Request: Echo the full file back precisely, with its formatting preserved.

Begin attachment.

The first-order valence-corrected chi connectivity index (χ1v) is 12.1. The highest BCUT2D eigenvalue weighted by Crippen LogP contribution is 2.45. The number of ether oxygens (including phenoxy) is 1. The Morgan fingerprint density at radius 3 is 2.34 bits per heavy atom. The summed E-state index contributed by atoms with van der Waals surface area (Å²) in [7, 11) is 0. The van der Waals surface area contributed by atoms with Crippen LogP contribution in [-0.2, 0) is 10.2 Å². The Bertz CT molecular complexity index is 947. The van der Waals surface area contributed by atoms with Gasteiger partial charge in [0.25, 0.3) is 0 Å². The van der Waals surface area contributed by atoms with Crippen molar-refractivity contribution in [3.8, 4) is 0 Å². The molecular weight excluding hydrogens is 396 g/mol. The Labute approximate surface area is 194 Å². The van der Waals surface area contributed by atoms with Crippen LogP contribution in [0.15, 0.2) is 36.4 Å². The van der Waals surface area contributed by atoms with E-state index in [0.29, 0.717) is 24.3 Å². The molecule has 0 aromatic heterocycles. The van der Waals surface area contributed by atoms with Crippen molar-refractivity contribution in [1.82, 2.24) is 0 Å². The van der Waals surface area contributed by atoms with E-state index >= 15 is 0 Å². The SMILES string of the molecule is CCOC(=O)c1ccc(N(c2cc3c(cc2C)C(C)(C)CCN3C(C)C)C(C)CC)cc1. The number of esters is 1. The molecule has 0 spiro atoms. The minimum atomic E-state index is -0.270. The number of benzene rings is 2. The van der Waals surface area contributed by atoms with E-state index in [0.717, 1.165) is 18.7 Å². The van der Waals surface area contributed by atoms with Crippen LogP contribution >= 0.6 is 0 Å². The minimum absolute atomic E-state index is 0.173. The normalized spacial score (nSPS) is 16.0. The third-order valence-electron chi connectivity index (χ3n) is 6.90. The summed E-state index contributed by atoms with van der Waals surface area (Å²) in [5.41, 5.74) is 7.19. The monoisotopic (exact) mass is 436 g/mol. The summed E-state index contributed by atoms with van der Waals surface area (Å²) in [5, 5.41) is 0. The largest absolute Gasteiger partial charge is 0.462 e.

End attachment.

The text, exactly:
The first-order valence-corrected chi connectivity index (χ1v) is 12.1. The highest BCUT2D eigenvalue weighted by Crippen LogP contribution is 2.45. The number of ether oxygens (including phenoxy) is 1. The Morgan fingerprint density at radius 3 is 2.34 bits per heavy atom. The summed E-state index contributed by atoms with van der Waals surface area (Å²) in [7, 11) is 0. The van der Waals surface area contributed by atoms with Crippen LogP contribution in [-0.2, 0) is 10.2 Å². The Bertz CT molecular complexity index is 947. The van der Waals surface area contributed by atoms with Gasteiger partial charge in [0.25, 0.3) is 0 Å². The van der Waals surface area contributed by atoms with Crippen molar-refractivity contribution in [3.8, 4) is 0 Å². The molecular weight excluding hydrogens is 396 g/mol. The Labute approximate surface area is 194 Å². The van der Waals surface area contributed by atoms with Crippen LogP contribution in [0.15, 0.2) is 36.4 Å². The van der Waals surface area contributed by atoms with E-state index in [0.29, 0.717) is 24.3 Å². The molecule has 0 aromatic heterocycles. The van der Waals surface area contributed by atoms with Crippen molar-refractivity contribution in [1.82, 2.24) is 0 Å². The van der Waals surface area contributed by atoms with E-state index >= 15 is 0 Å². The SMILES string of the molecule is CCOC(=O)c1ccc(N(c2cc3c(cc2C)C(C)(C)CCN3C(C)C)C(C)CC)cc1. The number of esters is 1. The molecule has 0 spiro atoms. The minimum atomic E-state index is -0.270. The number of benzene rings is 2. The van der Waals surface area contributed by atoms with E-state index in [0.717, 1.165) is 18.7 Å². The van der Waals surface area contributed by atoms with Crippen LogP contribution >= 0.6 is 0 Å². The minimum absolute atomic E-state index is 0.173. The normalized spacial score (nSPS) is 16.0. The third-order valence-electron chi connectivity index (χ3n) is 6.90. The summed E-state index contributed by atoms with van der Waals surface area (Å²) in [5.41, 5.74) is 7.19. The monoisotopic (exact) mass is 436 g/mol. The summed E-state index contributed by atoms with van der Waals surface area (Å²) in [5, 5.41) is 0. The largest absolute Gasteiger partial charge is 0.462 e.